alyaza

joined 2 years ago
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having to sort out an administrative clusterfuck this week, thank you government

 

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More than 1,100 self-identified STEM students and young workers from over 120 universities have signed a pledge to not take jobs or internships at Google or Amazon until the companies end their involvement in Project Nimbus, a $1.2 billion contract providing cloud computing services and infrastructure to the Israeli government.

[–] [email protected] 4 points 3 weeks ago

we're obviously, contextually talking about deaths from heat, not from all the other stuff that happens on Hajj. don't do this "you cannot be serious" routine when you simultaneously don't even engage with the context of the question

[–] [email protected] 19 points 3 weeks ago (2 children)

yes; as far as i'm aware there has never been a mass-death event like this in the contemporary history of the Hajj, although it's always been arduous and more potentially deadly when it falls during the summer

15
The Future is Carless (www.theburningrose.com)
 

busy as always

[–] [email protected] 25 points 1 month ago (2 children)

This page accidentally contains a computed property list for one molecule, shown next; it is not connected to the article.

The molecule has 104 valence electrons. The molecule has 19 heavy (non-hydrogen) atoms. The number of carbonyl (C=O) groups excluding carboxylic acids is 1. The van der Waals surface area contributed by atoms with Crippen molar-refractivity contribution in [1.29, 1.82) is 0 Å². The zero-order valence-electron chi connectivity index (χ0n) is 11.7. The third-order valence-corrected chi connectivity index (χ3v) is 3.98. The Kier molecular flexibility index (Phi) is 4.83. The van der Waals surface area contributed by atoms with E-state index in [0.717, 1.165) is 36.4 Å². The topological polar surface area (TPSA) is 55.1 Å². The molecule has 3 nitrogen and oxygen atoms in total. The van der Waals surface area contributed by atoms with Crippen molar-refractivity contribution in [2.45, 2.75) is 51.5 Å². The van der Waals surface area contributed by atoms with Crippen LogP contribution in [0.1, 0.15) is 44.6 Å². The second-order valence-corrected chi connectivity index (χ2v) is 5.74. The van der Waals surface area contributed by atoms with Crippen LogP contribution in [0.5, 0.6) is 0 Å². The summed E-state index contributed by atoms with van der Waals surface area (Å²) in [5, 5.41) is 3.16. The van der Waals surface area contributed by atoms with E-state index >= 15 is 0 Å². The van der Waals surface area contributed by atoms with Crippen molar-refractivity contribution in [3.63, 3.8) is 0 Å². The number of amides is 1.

you may take the United Fruit Company's name, but you can't take its legacy of financing terrorism and violence in Latin America...

[–] [email protected] 3 points 1 month ago

Massachusetts has collected about $1.8 billion from a voter-approved surtax on the state's highest earners through the first nine months of the fiscal year, the Department of Revenue said Monday in a quarterly report.

That's more than $800 million more than what the Legislature and Gov. Maura Healey planned to spend in surtax revenue for all of fiscal year 2024, raising the possibility of a sizable pot that will land in an Education and Transportation Reserve Fund and the Education and Transportation Innovation and Capital Fund, both surtax-specific accounts, once the books close.

[–] [email protected] 4 points 1 month ago